• 4
    Welcome to Writing.SE Grace. Please check out our tour and help center. Your question is certainly something that's going to be important to your story but it's not about writing. The stage you're in now is your primary research about autism. How to research is on topic here but not the specific research questions. Even if they were, there are way too many of them. After you've done this research, please feel free to ask questions about how to translate the information to narration, dialogue, etc. And of course hang out and read and answer questions as you like. – Cyn says make Monica whole May 24 at 15:55
  • 4
    @wetcircuit I'm shocked it stayed open this long. It's a popular question but that doesn't make it on topic. It's also a decent question, but also off topic. In addition to being about the story and the underlying research, it's insanely broad. Sure, it's a question that appeals to people. Most of the answers are about autism and have nothing at all to do with writing. I hope the OP sticks around and asks/answers more questions, but this particular question should stay closed. – Cyn says make Monica whole May 26 at 21:19
20

As one on the Autistic Spectrum, I would caution that there is no "universal" feature. Especially among the higher-functioning spectrum members, individual features are likely to be present, but it can be a significant challenge to diagnose a cooperating individual, especially a mature adult. The nearest to "universal" is the issue with facial expression, voice tone, and body language -- the general "non-verbal" communication modes. Social learning is the most affected in most individuals, but even that is far from universal -- one of the potential "savant" talents might be a hyper-observance of non-verbal cues.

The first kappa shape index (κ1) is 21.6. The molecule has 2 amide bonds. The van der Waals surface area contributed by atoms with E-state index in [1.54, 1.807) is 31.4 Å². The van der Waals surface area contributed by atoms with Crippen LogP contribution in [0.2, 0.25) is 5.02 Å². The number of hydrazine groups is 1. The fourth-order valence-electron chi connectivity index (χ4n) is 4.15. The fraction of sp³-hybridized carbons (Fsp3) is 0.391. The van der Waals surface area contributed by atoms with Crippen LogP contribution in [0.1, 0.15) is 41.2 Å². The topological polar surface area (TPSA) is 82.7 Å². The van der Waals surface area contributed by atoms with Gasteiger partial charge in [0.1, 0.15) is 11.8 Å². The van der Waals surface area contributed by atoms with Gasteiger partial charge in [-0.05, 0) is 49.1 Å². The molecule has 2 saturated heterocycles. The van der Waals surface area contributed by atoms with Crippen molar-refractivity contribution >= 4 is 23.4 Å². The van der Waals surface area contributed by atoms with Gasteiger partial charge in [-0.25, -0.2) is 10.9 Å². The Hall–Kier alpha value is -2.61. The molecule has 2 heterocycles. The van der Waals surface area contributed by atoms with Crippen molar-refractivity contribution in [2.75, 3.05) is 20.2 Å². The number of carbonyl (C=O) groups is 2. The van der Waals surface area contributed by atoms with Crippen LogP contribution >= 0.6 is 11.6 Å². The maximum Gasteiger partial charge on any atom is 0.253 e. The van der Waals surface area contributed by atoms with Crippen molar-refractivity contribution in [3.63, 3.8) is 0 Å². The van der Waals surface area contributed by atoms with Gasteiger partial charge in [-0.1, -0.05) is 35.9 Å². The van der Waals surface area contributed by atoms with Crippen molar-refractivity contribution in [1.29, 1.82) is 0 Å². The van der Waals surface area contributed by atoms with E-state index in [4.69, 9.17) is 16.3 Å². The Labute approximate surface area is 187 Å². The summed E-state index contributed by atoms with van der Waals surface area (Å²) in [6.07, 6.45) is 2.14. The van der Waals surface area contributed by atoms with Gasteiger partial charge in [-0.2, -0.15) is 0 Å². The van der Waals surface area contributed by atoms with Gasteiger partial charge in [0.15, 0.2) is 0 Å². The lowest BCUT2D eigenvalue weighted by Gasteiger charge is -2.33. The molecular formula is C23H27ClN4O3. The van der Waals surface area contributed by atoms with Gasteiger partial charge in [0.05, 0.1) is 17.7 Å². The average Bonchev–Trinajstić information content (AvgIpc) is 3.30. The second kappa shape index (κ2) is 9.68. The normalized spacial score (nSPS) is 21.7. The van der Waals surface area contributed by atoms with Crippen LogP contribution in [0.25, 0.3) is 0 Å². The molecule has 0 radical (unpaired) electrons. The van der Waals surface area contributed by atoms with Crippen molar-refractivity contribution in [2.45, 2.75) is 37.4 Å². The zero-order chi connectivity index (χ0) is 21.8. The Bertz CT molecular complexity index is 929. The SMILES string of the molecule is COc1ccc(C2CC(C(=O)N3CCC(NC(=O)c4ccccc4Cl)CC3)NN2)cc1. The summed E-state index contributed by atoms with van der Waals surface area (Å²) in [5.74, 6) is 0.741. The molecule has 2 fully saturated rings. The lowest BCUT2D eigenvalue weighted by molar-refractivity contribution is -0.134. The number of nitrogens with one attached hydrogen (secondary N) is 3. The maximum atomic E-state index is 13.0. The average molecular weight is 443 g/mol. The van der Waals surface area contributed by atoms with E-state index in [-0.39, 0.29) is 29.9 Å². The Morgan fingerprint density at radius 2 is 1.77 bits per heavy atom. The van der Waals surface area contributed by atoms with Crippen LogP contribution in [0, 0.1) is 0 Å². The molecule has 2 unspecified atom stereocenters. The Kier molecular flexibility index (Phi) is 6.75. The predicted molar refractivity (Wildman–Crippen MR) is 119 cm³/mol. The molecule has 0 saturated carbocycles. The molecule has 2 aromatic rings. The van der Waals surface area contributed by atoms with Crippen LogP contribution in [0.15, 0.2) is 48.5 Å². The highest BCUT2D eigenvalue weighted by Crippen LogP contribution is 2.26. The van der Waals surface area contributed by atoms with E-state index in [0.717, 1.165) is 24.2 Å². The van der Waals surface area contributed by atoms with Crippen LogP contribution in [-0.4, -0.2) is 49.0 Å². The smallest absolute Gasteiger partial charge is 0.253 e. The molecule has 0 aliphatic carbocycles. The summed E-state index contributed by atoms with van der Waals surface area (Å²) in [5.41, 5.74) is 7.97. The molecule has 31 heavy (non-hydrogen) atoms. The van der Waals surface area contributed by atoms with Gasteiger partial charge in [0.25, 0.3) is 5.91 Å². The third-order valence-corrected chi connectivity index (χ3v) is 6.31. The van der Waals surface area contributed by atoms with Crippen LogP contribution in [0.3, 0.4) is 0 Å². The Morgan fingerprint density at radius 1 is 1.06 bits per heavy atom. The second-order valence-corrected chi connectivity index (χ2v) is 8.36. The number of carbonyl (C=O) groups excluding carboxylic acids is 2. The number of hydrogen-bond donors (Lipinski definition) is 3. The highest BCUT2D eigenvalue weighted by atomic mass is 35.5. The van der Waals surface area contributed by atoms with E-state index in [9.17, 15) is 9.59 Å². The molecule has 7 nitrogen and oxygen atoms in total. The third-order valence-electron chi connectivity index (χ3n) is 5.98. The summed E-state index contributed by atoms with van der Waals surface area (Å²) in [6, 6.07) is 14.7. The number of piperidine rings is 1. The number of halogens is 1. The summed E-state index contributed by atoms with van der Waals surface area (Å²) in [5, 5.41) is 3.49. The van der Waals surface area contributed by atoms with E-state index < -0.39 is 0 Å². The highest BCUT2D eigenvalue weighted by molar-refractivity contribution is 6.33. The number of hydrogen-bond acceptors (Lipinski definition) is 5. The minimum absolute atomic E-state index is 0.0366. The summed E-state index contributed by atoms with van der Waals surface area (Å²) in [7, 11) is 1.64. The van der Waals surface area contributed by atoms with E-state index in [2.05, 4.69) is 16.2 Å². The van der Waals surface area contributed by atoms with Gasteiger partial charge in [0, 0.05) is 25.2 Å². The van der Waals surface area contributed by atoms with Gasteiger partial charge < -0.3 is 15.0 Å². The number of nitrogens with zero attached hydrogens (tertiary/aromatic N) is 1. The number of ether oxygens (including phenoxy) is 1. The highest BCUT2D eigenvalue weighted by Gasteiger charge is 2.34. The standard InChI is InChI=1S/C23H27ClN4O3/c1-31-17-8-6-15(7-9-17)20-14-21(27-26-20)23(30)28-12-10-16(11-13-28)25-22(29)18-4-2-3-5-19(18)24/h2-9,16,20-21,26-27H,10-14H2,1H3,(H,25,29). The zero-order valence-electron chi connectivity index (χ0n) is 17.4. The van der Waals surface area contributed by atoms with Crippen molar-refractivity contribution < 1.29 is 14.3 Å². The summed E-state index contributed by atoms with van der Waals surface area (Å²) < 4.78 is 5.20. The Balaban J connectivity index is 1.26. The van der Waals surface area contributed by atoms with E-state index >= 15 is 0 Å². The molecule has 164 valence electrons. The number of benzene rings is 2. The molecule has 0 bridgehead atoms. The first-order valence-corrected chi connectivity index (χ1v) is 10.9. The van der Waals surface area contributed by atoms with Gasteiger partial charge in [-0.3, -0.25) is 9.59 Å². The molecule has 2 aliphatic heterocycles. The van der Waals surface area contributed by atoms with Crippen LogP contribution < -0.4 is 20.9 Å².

That said, your list is well within the range of reasonable features one might find in a moderate- to high-functioning autistic person.

  • 1
    Key word being "spectrum" – Artelius May 26 at 9:29
12

To add to @Ziess Ikon's solid answer, as someone on the spectrum, I can tell you not all traits/habits/responses manifest every time, in every situation.

I typically don't like crowds and am exceedingly uncomfortable with sustained eye contact. But there are times I've been comfortable with many people around and been able to relax and enjoy the atmosphere, if not participate in the ongoing activities.

A couple of real-life examples:

  • I went to a party celebrating a sports event for a close friend. I sat in a chair all night, surrounded by people I didn't know, and watched the rest of the partiers. They were loud, chatty, shouting sometimes, and there was blaring music, but because I was comfortable with my friend (and a few other people from his circle), I eventually drifted off to sleep people-watching, right there in the chair. And had a fine time.